I'm also going to ignore Magic and LeBron, with 9 and 10 finals trips respectively. Unfortunately for me, they don't fit into the big man mold, which doesn't help me much. The two of them are just too agile and too skilled to be considered in the same category as the other bigs that I have in mind. Though, we should keep in mind that they're both 6'9". Not to mention all the outlier finalists that don't fit in my neat little box.
I really wish there was a perfect date I could start from and say, "since the 1981-82 season 69% of all NBA finalists fit in my criteria," but the NBA goes through ebbs and flows, it goes through dips in dominance, through variances in style and pace, through rule changes, the advent of advanced statistics. Honestly, what really throws a wrench in my theory is Michael Jordan and LeBron James, these two players are true anomalies in the history of the NBA. They really don't fit into any precedent set before them. For the most part though, the most consistent factor in championship contention throughout all NBA history is definitively a dominant Center. When an all time center peaks there is very little that can deter them from getting to the finals, when the biggest player on the court is also the most dominant, it breaks the game.
Bill Walton, an all time talent riddled with injuries for his whole career, finally has an injury free year, peaks and wins a title. Moses Malone has a 3 year peak and gets to the finals twice. Hakeem Olajuwan went to 3 finals in his career, including back to back titles at his apex. Then we get to Shaquille O'neal. In the 11 years from 1995-2006 Shaq went to 6 finals, the high water mark of modern big man dominance. Now we get to Tim Duncan who himself also went to 6 finals, but throughout a longer timeframe, which is basically an equal accomplishment to Shaq's. The last guy I want to highlight is Dwight Howard, though he only led his team to 1 finals appearance, he did it over LeBron James. Dwight basically ruined the original Cleveland run, he has his 2-way peak and beats an NBA anomaly. So what is it that all these big men have in common, what traits do they share that allow them to make multiple finals trips in their careers. It is 2-way excellence, all these guys asserted themselves on both sides of the ball at the center position.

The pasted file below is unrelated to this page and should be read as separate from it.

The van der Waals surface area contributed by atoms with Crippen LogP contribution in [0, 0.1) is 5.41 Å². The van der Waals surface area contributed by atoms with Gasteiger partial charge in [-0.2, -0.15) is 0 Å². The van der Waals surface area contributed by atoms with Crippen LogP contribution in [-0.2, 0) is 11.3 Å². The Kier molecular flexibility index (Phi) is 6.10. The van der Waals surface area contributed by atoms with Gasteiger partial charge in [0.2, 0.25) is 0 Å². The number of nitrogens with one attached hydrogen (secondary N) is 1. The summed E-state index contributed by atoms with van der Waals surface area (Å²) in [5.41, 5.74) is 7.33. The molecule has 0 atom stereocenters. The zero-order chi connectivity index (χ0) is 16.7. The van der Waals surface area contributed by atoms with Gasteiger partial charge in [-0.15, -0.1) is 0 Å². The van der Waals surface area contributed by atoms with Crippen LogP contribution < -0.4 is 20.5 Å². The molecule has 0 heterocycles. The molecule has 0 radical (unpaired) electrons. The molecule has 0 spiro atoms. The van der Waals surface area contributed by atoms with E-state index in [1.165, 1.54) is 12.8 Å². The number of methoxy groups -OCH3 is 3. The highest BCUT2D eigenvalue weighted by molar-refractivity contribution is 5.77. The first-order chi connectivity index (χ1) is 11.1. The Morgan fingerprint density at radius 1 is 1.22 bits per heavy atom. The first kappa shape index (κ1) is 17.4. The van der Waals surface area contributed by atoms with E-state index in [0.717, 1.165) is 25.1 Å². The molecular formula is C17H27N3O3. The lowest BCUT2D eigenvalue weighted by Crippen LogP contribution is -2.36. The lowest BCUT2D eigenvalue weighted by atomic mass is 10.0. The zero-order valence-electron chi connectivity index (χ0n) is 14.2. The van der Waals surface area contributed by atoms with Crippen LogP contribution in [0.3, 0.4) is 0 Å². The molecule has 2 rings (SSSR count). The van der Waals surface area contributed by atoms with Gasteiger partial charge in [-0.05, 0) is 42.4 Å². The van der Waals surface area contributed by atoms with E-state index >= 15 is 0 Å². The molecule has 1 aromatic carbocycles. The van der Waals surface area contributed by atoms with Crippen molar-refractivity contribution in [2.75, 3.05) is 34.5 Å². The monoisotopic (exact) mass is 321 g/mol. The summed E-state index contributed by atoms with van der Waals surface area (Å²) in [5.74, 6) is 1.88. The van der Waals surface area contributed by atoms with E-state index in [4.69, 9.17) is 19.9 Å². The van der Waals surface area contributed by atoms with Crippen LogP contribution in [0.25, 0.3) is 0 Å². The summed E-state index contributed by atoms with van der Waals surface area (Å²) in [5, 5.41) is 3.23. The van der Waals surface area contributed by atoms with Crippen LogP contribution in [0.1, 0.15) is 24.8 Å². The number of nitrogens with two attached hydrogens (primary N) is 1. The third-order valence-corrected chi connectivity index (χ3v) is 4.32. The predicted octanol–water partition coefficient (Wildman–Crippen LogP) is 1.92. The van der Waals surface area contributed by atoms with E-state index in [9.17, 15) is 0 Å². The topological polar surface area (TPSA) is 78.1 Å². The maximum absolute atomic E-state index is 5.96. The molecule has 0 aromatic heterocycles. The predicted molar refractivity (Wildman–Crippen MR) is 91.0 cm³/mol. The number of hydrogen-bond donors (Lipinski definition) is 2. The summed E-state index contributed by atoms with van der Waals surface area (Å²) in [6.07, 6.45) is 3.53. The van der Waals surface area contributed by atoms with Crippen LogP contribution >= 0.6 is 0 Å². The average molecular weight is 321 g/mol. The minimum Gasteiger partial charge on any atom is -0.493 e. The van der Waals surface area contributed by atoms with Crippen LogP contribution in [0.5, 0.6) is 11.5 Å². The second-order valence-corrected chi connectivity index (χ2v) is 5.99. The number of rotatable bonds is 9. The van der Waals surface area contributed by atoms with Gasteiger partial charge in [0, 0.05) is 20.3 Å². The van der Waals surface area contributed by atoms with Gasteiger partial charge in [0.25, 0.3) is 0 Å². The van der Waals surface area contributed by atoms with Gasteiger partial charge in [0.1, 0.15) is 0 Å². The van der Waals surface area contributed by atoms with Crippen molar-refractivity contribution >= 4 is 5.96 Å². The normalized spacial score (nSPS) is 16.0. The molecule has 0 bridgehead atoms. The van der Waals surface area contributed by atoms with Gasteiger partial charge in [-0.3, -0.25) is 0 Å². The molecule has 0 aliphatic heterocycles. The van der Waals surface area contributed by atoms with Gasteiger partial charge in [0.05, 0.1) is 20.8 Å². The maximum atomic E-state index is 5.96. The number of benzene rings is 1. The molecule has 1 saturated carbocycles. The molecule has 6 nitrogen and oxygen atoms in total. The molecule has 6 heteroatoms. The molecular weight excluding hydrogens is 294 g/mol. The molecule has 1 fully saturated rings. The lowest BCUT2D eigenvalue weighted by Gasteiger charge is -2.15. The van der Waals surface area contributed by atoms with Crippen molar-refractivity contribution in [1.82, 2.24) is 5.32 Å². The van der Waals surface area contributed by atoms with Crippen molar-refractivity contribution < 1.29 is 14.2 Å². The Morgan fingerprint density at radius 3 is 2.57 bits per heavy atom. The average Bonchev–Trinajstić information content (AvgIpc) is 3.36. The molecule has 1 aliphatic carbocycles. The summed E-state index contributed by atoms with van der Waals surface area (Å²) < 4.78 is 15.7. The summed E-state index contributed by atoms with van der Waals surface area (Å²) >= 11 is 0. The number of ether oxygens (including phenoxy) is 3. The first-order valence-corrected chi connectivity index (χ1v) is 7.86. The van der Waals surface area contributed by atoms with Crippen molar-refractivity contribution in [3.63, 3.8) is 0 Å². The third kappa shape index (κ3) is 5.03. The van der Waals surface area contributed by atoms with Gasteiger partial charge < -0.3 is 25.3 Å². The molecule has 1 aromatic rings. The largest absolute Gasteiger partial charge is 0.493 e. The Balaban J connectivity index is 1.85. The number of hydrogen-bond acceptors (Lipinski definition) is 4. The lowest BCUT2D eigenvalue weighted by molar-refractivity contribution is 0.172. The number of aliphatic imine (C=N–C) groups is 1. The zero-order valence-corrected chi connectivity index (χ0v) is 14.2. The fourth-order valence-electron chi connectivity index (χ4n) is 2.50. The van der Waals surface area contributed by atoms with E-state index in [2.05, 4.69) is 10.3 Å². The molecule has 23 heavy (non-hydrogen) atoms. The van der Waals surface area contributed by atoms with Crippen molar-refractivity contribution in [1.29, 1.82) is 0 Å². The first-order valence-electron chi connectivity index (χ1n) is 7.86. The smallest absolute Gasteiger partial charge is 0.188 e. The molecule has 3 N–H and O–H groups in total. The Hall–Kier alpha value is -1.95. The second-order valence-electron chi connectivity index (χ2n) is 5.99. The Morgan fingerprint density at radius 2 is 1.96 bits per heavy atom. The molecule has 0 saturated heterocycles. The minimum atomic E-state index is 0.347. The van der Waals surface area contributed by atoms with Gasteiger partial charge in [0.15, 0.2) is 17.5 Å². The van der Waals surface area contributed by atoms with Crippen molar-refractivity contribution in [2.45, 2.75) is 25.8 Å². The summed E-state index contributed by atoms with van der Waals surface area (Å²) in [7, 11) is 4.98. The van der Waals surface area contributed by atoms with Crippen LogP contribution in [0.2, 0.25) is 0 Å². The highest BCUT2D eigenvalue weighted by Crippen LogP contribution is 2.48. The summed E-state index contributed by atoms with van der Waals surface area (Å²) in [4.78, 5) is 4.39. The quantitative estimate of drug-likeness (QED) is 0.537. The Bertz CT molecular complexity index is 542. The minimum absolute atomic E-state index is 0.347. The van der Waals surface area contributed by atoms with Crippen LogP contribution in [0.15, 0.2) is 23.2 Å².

In all fairness, being excellent on both sides of the ball is a common throughline in all championship teams, but when it comes from the center position, it elevates a team in a special way that has consistently resulted in teams making it to the finals. Being more specific though, this group of centers have all combined 24+ ppg scoring with All-NBA level defense, not just run of the mill All-star level play, but true all time production. There is an exception in this group of players, Dwight Howard. Dwight is nowhere near the offensive player that the rest of this group is, he is not a 24 ppg player. At first this might seem like a hole in the argument, but I think it only bolsters the theory. He approximated the archetype well enough to make the finals, he might not truly belong to this class of player, but at his peak, it was good enough to carry him to a finals berth. Why is this important? Because Deandre Ayton is a more gifted offensive player than Howard ever was, and a close enough defensive player that he also fits the archetype.